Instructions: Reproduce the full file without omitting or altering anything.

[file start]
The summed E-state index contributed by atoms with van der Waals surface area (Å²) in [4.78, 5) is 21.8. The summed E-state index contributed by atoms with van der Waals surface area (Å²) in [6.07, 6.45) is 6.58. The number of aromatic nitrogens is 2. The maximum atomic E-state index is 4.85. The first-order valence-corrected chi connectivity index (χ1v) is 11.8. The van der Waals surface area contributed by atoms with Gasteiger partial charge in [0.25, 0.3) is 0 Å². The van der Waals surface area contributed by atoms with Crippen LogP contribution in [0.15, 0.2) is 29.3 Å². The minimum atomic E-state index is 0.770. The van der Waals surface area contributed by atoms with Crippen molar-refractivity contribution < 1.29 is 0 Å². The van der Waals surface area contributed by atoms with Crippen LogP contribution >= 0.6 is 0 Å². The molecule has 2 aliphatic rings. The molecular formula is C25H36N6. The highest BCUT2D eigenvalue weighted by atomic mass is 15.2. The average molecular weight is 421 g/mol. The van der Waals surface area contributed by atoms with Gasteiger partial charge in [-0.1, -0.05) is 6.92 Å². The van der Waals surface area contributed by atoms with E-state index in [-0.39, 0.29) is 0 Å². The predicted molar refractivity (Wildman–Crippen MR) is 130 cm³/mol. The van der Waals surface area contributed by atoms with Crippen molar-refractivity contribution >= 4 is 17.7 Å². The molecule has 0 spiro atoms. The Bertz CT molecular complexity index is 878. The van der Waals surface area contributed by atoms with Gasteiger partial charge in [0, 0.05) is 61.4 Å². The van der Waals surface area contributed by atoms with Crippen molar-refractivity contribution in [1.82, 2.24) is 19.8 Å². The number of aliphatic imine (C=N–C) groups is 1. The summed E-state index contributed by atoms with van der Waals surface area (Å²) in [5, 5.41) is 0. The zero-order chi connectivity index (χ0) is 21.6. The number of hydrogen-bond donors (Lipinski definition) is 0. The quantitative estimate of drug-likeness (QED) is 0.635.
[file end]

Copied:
The summed E-state index contributed by atoms with van der Waals surface area (Å²) in [4.78, 5) is 21.8. The summed E-state index contributed by atoms with van der Waals surface area (Å²) in [6.07, 6.45) is 6.58. The number of aromatic nitrogens is 2. The maximum atomic E-state index is 4.85. The first-order valence-corrected chi connectivity index (χ1v) is 11.8. The van der Waals surface area contributed by atoms with Gasteiger partial charge in [0.25, 0.3) is 0 Å². The van der Waals surface area contributed by atoms with Crippen LogP contribution in [0.15, 0.2) is 29.3 Å². The minimum atomic E-state index is 0.770. The van der Waals surface area contributed by atoms with Crippen molar-refractivity contribution < 1.29 is 0 Å². The van der Waals surface area contributed by atoms with Crippen LogP contribution >= 0.6 is 0 Å². The molecule has 2 aliphatic rings. The molecular formula is C25H36N6. The highest BCUT2D eigenvalue weighted by atomic mass is 15.2. The average molecular weight is 421 g/mol. The van der Waals surface area contributed by atoms with Gasteiger partial charge in [-0.1, -0.05) is 6.92 Å². The van der Waals surface area contributed by atoms with E-state index in [-0.39, 0.29) is 0 Å². The predicted molar refractivity (Wildman–Crippen MR) is 130 cm³/mol. The van der Waals surface area contributed by atoms with Crippen molar-refractivity contribution >= 4 is 17.7 Å². The molecule has 0 spiro atoms. The Bertz CT molecular complexity index is 878. The van der Waals surface area contributed by atoms with Gasteiger partial charge in [0, 0.05) is 61.4 Å². The van der Waals surface area contributed by atoms with Crippen molar-refractivity contribution in [1.82, 2.24) is 19.8 Å². The number of aliphatic imine (C=N–C) groups is 1. The summed E-state index contributed by atoms with van der Waals surface area (Å²) in [5, 5.41) is 0. The zero-order chi connectivity index (χ0) is 21.6. The number of hydrogen-bond donors (Lipinski definition) is 0. The quantitative estimate of drug-likeness (QED) is 0.635.